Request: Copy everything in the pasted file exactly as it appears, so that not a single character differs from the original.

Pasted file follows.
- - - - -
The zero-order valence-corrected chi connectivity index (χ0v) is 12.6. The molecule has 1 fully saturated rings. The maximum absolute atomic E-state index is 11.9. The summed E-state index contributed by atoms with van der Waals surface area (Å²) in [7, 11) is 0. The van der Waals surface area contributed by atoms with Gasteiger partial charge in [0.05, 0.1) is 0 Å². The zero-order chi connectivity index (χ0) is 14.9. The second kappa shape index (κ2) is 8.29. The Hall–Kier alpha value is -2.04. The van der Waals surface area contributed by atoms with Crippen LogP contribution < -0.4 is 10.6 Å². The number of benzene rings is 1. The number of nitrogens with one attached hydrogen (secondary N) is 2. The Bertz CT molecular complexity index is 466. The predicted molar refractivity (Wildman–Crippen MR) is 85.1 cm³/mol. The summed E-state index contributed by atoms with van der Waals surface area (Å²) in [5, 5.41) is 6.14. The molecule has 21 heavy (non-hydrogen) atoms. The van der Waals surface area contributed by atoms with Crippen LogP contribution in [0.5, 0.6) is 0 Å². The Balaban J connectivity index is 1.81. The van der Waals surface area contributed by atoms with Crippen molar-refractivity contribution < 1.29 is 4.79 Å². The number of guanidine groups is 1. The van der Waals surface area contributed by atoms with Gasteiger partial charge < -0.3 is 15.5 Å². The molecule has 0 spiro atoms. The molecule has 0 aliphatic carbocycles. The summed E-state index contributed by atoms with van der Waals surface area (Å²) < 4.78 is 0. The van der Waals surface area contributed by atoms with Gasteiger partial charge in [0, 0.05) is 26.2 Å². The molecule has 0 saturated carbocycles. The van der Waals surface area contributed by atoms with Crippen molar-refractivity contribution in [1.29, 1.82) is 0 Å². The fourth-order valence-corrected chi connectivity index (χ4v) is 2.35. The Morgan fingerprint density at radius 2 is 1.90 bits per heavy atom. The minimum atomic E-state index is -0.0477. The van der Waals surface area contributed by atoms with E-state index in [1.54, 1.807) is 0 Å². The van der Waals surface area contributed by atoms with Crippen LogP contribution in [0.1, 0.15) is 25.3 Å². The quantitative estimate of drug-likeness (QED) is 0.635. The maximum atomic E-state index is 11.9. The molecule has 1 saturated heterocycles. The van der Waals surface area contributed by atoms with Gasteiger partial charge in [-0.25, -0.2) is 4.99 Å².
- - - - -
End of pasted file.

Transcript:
The zero-order valence-corrected chi connectivity index (χ0v) is 12.6. The molecule has 1 fully saturated rings. The maximum absolute atomic E-state index is 11.9. The summed E-state index contributed by atoms with van der Waals surface area (Å²) in [7, 11) is 0. The van der Waals surface area contributed by atoms with Gasteiger partial charge in [0.05, 0.1) is 0 Å². The zero-order chi connectivity index (χ0) is 14.9. The second kappa shape index (κ2) is 8.29. The Hall–Kier alpha value is -2.04. The van der Waals surface area contributed by atoms with Crippen LogP contribution < -0.4 is 10.6 Å². The number of benzene rings is 1. The number of nitrogens with one attached hydrogen (secondary N) is 2. The Bertz CT molecular complexity index is 466. The predicted molar refractivity (Wildman–Crippen MR) is 85.1 cm³/mol. The summed E-state index contributed by atoms with van der Waals surface area (Å²) in [5, 5.41) is 6.14. The molecule has 21 heavy (non-hydrogen) atoms. The van der Waals surface area contributed by atoms with Crippen LogP contribution in [0.5, 0.6) is 0 Å². The Balaban J connectivity index is 1.81. The van der Waals surface area contributed by atoms with Crippen molar-refractivity contribution < 1.29 is 4.79 Å². The number of guanidine groups is 1. The van der Waals surface area contributed by atoms with Gasteiger partial charge < -0.3 is 15.5 Å². The molecule has 0 spiro atoms. The molecule has 0 aliphatic carbocycles. The summed E-state index contributed by atoms with van der Waals surface area (Å²) < 4.78 is 0. The van der Waals surface area contributed by atoms with Gasteiger partial charge in [0, 0.05) is 26.2 Å². The molecule has 0 saturated carbocycles. The van der Waals surface area contributed by atoms with Crippen molar-refractivity contribution in [1.29, 1.82) is 0 Å². The fourth-order valence-corrected chi connectivity index (χ4v) is 2.35. The Morgan fingerprint density at radius 2 is 1.90 bits per heavy atom. The minimum atomic E-state index is -0.0477. The van der Waals surface area contributed by atoms with E-state index in [1.54, 1.807) is 0 Å². The van der Waals surface area contributed by atoms with Crippen LogP contribution in [0.1, 0.15) is 25.3 Å². The quantitative estimate of drug-likeness (QED) is 0.635. The maximum atomic E-state index is 11.9. The molecule has 1 saturated heterocycles. The van der Waals surface area contributed by atoms with Gasteiger partial charge in [-0.25, -0.2) is 4.99 Å².